Dell USB Consumer Multimedia Keyboard
Dell Studio Optical Mouse
No Modem Option
Integrated 10/1000 Ethernet



Are there any other computers on the market you would recommend? Please help! What should I be looking for?


Thanks guys. :hello: 

More about : pickin

a c 127 à CPUs
October 27, 2009 3:58:19 AM

In the terms you put down, this would be the best machine for it.

If you know a little about PCs and how to Overclock a system, you could drop the price on the CPU a bit and get a Core i7 950 or 920 and up the GPU a bit but if not, this is the system for you.

A Core i7 has 4 cores and 8 threads, is very fast for Video and such and due to its design will last at least 3 years. Plus with the mobo, you can always upgrade the CPU at a later date IF need be.
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a b à CPUs
October 27, 2009 2:45:31 PM

That Dell is more or less the spec you're after, but I would strongly recommend you build yourself or get one of the many online computer stores to build you a system - don't go with the traditionally overpriced and pain-in-the-ass Dells and HPs of the world.

If you're doing heavy HD video editing I would adjust the spec to this:

Replace i7 975 with i7 920 and overclock it - either match the 975's 3.33GHz or let the 920 show its true potential and go to 3.8 or even 4GHz. You will need a meaty cooler to go this high - Prolimatech Megahalems or Thermalright Ultra-120 Rev. C (MUST be a Rev. C) with a pair of 120mm fans on it. Scythe Mugen 2, Thermolab Baram or Cogage True Spirit will also do the job.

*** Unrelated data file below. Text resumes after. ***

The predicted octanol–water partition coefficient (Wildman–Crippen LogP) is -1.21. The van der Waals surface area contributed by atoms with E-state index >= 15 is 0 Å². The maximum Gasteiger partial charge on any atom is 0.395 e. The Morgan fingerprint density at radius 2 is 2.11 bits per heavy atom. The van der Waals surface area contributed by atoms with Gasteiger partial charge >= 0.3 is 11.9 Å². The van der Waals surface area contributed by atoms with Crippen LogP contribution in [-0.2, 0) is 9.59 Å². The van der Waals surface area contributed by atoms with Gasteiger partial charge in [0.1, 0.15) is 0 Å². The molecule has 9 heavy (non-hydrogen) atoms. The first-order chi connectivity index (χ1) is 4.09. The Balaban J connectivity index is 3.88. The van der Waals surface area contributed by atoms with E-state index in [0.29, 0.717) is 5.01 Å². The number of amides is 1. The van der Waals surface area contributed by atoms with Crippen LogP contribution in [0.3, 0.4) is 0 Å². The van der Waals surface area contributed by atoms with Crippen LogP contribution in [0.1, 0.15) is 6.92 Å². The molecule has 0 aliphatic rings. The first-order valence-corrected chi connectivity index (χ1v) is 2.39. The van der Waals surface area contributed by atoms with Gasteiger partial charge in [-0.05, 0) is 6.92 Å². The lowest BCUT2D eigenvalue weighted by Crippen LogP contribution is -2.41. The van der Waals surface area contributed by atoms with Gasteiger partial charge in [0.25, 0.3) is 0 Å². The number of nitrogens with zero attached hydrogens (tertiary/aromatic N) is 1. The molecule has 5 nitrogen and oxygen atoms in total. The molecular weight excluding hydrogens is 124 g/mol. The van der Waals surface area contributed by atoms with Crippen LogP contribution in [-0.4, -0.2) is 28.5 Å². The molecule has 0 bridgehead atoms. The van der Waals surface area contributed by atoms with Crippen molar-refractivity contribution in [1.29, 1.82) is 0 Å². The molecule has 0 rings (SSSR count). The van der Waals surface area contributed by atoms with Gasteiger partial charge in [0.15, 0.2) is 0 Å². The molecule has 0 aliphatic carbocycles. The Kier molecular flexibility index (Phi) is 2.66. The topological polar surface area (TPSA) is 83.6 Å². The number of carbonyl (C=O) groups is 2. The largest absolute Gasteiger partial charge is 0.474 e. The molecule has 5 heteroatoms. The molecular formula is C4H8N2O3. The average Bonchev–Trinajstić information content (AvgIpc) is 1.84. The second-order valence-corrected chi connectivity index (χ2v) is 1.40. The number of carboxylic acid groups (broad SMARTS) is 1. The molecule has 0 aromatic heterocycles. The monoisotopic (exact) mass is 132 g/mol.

Take your RAM up to 1600MHz - it does make a some small but noticable improvements to video work and rendering times (I've shaved 6 minutes off a 1 hour H.264 encode using 1600MHz RAM with 7-7-7-24 timings, that was an hour total saved for the 10 jobs I had on).

No lag when editing has nothing to do with the video card - it's the speed at which you can get the video data off your drive. So, change the 1TB drive to a pair of 1TB Samsung Spinpoint F3 drives in a RAID 0 - you will see a massive performance boost in reading your raw footage. You don't need a RAID controller though as the software RAID on every X58 motherboard will do the job fine.